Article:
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Broadening Study of Mitochondrially Targeted Compounds

Posted: October 28, 2012 at 7:48 am

Mitochondria, the cell's herd of bacteria-like power plants, occupy an important position in processes of aging, metabolism, and many age-related conditions. Mitochondria produce damaging reactive oxidative molecules as a side-effect of their operation, and these can cause all sorts of havoc - such as by damaging mitochondrial DNA in ways that can propagate throughout the mitochondrial population of a cell, causing it to run awry and harm surrounding tissue. This happens ever more often as we age, and is one of the principle contributions to degenerative aging.

It is worth noting that a greater ability of mitochondria to resist this sort of self-inflicted oxidative damage is theorized to explain much of the longevity of many species that are unusually long-lived for their size - such as bats, naked mole-rats, and so forth.

Thus the researcher community is increasingly interested in finding ways to target therapies to mitochondria: to slow oxidative damage, fix that damage, repair other issues such as genetic disorders in mitochondrial DNA, or alter mitochondrial operation as a way of manipulating cellular behavior and metabolic processes. Building such a therapy usually means attaching a payload molecule to a delivery molecule or particle that will be (a) taken up by a cell, passing through the cell membrane, and then (b) swallowed by a mitochondrion within the cell, passing through that mitochondrion's membranes.

A range of different research groups are working on varied forms of delivery technology. Compare, for example, the repurposed protein machinery of rhTFAM with various plastinquione compounds or polymer nanoparticles. Or, more deviously, genetic engineering that makes a cell nucleus produce and export proteins to that cell's mitochondria. There are many others.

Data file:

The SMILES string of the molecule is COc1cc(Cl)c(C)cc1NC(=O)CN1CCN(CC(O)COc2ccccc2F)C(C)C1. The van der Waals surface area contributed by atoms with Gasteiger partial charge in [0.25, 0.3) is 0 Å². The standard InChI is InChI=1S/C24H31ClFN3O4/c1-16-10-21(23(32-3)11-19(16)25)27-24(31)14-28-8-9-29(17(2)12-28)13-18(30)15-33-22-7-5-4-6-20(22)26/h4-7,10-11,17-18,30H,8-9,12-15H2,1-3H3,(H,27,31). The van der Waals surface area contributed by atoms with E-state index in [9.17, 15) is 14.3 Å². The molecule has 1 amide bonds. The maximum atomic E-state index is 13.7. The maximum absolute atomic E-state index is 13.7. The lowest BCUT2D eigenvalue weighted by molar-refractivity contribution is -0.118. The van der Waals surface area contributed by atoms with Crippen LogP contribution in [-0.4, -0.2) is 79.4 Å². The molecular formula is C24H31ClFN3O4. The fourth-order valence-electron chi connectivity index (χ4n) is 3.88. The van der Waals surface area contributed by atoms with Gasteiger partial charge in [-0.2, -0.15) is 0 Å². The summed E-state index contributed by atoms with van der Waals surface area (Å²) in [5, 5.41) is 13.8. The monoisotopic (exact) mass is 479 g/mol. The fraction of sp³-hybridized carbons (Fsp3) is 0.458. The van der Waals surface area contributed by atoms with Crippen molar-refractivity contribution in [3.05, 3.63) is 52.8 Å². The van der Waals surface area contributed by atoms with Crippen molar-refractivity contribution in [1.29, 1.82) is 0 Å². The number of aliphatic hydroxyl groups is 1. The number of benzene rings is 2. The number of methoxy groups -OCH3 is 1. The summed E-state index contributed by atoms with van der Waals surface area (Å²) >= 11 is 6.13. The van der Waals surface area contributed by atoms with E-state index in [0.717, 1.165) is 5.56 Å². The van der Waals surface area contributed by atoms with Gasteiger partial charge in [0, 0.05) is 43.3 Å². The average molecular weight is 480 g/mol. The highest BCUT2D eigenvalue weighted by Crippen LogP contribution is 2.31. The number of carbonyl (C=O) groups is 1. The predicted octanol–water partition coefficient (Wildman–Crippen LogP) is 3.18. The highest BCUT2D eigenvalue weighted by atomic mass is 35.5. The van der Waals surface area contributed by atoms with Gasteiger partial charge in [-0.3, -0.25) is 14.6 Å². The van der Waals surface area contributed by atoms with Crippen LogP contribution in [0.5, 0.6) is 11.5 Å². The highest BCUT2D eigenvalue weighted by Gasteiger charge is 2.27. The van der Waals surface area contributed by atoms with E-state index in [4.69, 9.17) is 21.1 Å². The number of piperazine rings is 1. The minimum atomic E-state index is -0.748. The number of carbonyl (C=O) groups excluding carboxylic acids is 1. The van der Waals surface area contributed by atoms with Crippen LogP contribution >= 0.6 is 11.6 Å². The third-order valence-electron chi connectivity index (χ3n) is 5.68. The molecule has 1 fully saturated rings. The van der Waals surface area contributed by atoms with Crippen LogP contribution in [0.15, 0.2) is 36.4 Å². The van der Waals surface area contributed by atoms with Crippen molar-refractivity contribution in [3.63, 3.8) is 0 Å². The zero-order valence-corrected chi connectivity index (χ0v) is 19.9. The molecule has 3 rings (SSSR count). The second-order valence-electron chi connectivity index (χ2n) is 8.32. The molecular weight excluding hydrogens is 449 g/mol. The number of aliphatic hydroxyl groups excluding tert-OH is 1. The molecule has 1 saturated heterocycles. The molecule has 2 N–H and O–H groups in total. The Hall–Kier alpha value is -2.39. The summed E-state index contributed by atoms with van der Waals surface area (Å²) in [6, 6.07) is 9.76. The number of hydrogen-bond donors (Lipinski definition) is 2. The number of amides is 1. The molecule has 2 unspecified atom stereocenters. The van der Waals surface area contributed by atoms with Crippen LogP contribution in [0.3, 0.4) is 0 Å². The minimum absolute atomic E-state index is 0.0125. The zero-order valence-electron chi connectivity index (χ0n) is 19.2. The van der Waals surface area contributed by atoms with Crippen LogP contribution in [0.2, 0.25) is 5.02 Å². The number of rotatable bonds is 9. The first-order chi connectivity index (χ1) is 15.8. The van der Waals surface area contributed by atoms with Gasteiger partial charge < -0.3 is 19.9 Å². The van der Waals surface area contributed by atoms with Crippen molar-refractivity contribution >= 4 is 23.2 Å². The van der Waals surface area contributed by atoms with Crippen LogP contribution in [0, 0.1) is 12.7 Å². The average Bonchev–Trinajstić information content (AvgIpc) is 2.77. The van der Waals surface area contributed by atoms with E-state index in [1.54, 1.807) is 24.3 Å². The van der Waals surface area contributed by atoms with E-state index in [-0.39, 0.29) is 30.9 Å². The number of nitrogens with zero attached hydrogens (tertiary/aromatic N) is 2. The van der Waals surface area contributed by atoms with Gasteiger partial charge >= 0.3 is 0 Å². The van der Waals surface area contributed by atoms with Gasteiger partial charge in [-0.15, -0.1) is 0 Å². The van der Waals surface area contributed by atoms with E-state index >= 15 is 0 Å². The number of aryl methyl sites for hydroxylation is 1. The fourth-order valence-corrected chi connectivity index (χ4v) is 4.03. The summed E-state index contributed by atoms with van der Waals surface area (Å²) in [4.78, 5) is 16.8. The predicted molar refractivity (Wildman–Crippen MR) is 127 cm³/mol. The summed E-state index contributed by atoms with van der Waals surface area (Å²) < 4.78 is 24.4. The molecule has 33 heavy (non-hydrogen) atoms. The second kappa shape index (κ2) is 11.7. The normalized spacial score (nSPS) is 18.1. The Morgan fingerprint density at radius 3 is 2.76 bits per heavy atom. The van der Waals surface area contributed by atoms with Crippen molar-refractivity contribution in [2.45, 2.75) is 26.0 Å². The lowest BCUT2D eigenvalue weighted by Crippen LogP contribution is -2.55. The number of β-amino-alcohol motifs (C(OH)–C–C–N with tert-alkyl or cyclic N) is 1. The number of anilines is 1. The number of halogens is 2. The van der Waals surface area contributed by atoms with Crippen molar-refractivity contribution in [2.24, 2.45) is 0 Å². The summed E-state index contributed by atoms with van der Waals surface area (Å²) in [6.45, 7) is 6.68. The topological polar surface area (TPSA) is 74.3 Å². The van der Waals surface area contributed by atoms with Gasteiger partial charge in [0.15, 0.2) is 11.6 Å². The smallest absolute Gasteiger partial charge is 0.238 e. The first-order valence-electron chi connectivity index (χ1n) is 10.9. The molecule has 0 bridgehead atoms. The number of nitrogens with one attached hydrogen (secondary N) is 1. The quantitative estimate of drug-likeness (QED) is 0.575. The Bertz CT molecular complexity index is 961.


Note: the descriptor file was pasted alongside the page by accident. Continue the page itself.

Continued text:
Diversity is a good thing - though of course not all of these strategies are equal in the sort of interventions that they can support. There is a world of difference between introducing more antioxidants into the mitochondria so as to blunt their creation of damaging, reactive byproducts and introducing new genes to repair damage to mitochondrial DNA. The former only gently slows the inevitable, while the latter reverses and repairs the harm done.

In any case, here is a paper representative of work taking place in the targeted antioxidant camp, much of which is taking place in Moscow research centers. Given a few years of promising studies, they are going on to explore the space of possible related compounds, in search of drug candidates that might do as well or better as those discovered to date.

Novel penetrating cations for targeting mitochondria

Novel penetrating cations were used for a design of mitochondria-targeted compounds and tested in model lipid membranes, in isolated mitochondria and in living human cells in culture. Rhodamine-19, berberine and palmatine were conjugated by aliphatic linkers with plastoquinone possessing antioxidant activity. These conjugates (SkQR1,SkQBerb, SkQPalm) and their analogs lacking plastoquinol moiety (C12R1,C10Berb and C10Palm) penetrated bilayer phospholipid membrane in their cationic forms and accumulated in isolated mitochondria or in mitochondria of living cells due to membrane potential negative inside.

Reduced forms of SkQR1, SkQBerb and SkQPalm inhibited lipid peroxidation in isolated mitochondria at nanomolar concentrations. In human fibroblasts SkQR1, SkQBerb and SkQPalm prevented fragmentation of mitochondria and apoptosis induced by hydrogen peroxide.

The novel cationic conjugates described here are promising candidates for drugs against various pathologies and aging as mitochondria-targeted antioxidants and selective mild uncouplers.

As a footnote I should remind folk that everyday antioxidant supplements do nothing for long-term health, and certainly don't end up in your mitochondria when you ingest them.


Gut Microbes in Aging

Posted: at 7:48 am

Microbes in the digestive system seem to have some influence on aging, insofar as they interact with the immune system, epigenetic regulation of nearby tissues, and so forth. In effect they act almost like an additional organ or biological system. Researchers are very much in the early stages of trying to understand how microbial life in the body fits in to the bigger picture of metabolism and aging - which is already very complex, and likely to become more so: